Nonetheless, autocratic governments don’t  feel secure enough just going after these courageous activists and organizers, so they push to curtail nonprofit activity is an attempt to cut off all of the supply lines that support such work. The new application of such laws in Egypt seems especially chilling. According to the Times:

The new law imposes a potential life sentence for the crime of intending to “harm the national interest,” “compromise national unity” or “breach security or public peace,” if it involves receiving money from abroad. Foreign funding is how virtually every credible human rights group here has subsisted for decades because of the legal and practical obstacles to domestic fund-raising under Egypt’s authoritarian governments.

Ghada Waly, the Egyptian minister of social solidarity, in charge of administering the program is ironically a veteran of some of the same international NGOs that are fleeing the country, having worked for CARE and the United Nations Development Program. She likens the laws to anti-smoking regulations in hospitals in the US, saying simply that the new law “… is a rule and you have to respect it.” Meanwhile the Carter Center has closed its office in the wake of the new rule and the Cairo Center for Human Rights Studies after 20 years is moving to Tunisia.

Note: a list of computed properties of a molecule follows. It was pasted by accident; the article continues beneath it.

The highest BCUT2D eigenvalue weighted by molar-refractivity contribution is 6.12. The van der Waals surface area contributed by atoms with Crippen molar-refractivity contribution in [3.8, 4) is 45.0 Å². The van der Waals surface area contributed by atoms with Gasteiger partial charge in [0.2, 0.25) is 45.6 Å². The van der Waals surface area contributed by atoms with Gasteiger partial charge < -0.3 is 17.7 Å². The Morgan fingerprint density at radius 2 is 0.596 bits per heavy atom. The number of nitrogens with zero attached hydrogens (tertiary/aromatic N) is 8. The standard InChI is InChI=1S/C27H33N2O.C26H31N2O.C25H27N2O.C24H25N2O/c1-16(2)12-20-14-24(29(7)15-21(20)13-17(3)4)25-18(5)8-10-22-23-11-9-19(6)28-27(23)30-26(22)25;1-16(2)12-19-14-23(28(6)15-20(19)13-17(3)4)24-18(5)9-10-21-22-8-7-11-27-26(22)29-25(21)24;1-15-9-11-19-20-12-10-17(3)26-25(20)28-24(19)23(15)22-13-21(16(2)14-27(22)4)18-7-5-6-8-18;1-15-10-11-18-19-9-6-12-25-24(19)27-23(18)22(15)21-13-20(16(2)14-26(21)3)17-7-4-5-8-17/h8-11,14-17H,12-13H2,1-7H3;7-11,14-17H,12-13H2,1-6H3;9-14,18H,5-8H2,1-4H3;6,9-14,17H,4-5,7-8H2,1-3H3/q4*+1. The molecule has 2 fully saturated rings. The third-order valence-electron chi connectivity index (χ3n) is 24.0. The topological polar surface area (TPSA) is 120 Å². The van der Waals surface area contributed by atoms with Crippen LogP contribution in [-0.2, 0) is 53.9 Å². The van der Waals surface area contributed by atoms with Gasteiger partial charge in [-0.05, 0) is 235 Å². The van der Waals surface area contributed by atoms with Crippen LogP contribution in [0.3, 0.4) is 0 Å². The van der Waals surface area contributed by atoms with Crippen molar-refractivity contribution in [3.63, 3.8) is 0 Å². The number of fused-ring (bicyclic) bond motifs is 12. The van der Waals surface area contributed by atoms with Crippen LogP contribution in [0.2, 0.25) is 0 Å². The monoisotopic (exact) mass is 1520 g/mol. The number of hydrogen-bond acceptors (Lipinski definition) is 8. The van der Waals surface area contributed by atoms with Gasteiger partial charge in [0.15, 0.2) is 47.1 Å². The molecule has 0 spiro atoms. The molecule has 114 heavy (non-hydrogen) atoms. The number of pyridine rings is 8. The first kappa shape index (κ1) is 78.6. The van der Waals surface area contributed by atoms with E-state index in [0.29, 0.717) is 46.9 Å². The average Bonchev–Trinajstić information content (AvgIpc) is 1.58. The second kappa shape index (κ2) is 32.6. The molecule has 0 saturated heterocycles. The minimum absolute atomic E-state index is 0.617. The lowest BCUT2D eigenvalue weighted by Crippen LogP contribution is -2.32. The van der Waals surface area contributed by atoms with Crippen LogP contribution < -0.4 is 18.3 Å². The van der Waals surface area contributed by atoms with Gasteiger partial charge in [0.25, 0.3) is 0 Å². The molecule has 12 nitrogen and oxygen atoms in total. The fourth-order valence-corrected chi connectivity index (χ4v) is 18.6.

No matter what these governments say, when they ask for the ability to approve every single grant to a nonprofit, seize staff and hold them for months during “investigations,” the nonprofit community is clear that they can hear the feet coming up behind them and the knock of the door to take them away. No matter what these governments say, if it looks like a duck, quacks like a duck, it’s probably a duck.


Unions, the First and Last Hope for Egyptian Revolution